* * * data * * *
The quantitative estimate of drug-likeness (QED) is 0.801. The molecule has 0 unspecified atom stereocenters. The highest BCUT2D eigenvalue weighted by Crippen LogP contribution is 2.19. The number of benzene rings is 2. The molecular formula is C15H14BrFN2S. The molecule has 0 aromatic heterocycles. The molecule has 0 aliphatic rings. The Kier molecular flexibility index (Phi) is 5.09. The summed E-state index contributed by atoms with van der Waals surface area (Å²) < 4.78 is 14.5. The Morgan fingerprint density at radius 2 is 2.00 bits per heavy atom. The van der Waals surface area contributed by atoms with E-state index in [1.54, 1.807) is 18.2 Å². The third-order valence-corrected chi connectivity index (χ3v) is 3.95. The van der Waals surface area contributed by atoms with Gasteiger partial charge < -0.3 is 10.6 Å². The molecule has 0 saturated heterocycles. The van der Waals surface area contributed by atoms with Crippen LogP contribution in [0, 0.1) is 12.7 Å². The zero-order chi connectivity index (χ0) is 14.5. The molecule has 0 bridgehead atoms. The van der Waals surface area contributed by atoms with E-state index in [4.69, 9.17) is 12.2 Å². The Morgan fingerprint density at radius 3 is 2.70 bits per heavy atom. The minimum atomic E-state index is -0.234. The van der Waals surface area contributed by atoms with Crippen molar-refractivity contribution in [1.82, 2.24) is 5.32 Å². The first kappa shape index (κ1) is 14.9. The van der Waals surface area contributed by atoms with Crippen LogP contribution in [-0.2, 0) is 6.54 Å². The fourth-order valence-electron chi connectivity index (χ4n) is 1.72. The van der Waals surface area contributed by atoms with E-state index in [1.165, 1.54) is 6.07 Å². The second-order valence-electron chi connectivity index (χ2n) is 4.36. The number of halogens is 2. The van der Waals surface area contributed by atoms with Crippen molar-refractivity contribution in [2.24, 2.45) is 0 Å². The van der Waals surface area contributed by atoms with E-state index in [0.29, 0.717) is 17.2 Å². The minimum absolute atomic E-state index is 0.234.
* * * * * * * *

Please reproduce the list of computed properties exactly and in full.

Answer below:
The quantitative estimate of drug-likeness (QED) is 0.801. The molecule has 0 unspecified atom stereocenters. The highest BCUT2D eigenvalue weighted by Crippen LogP contribution is 2.19. The number of benzene rings is 2. The molecular formula is C15H14BrFN2S. The molecule has 0 aromatic heterocycles. The molecule has 0 aliphatic rings. The Kier molecular flexibility index (Phi) is 5.09. The summed E-state index contributed by atoms with van der Waals surface area (Å²) < 4.78 is 14.5. The Morgan fingerprint density at radius 2 is 2.00 bits per heavy atom. The van der Waals surface area contributed by atoms with E-state index in [1.54, 1.807) is 18.2 Å². The third-order valence-corrected chi connectivity index (χ3v) is 3.95. The van der Waals surface area contributed by atoms with Gasteiger partial charge < -0.3 is 10.6 Å². The molecule has 0 saturated heterocycles. The van der Waals surface area contributed by atoms with Crippen LogP contribution in [0, 0.1) is 12.7 Å². The zero-order chi connectivity index (χ0) is 14.5. The molecule has 0 bridgehead atoms. The van der Waals surface area contributed by atoms with E-state index in [4.69, 9.17) is 12.2 Å². The Morgan fingerprint density at radius 3 is 2.70 bits per heavy atom. The minimum atomic E-state index is -0.234. The van der Waals surface area contributed by atoms with Crippen molar-refractivity contribution in [1.82, 2.24) is 5.32 Å². The first kappa shape index (κ1) is 14.9. The van der Waals surface area contributed by atoms with Crippen LogP contribution in [-0.2, 0) is 6.54 Å². The fourth-order valence-electron chi connectivity index (χ4n) is 1.72. The van der Waals surface area contributed by atoms with E-state index in [1.165, 1.54) is 6.07 Å². The second-order valence-electron chi connectivity index (χ2n) is 4.36. The number of halogens is 2. The van der Waals surface area contributed by atoms with Crippen molar-refractivity contribution in [2.24, 2.45) is 0 Å². The van der Waals surface area contributed by atoms with E-state index in [0.29, 0.717) is 17.2 Å². The minimum absolute atomic E-state index is 0.234.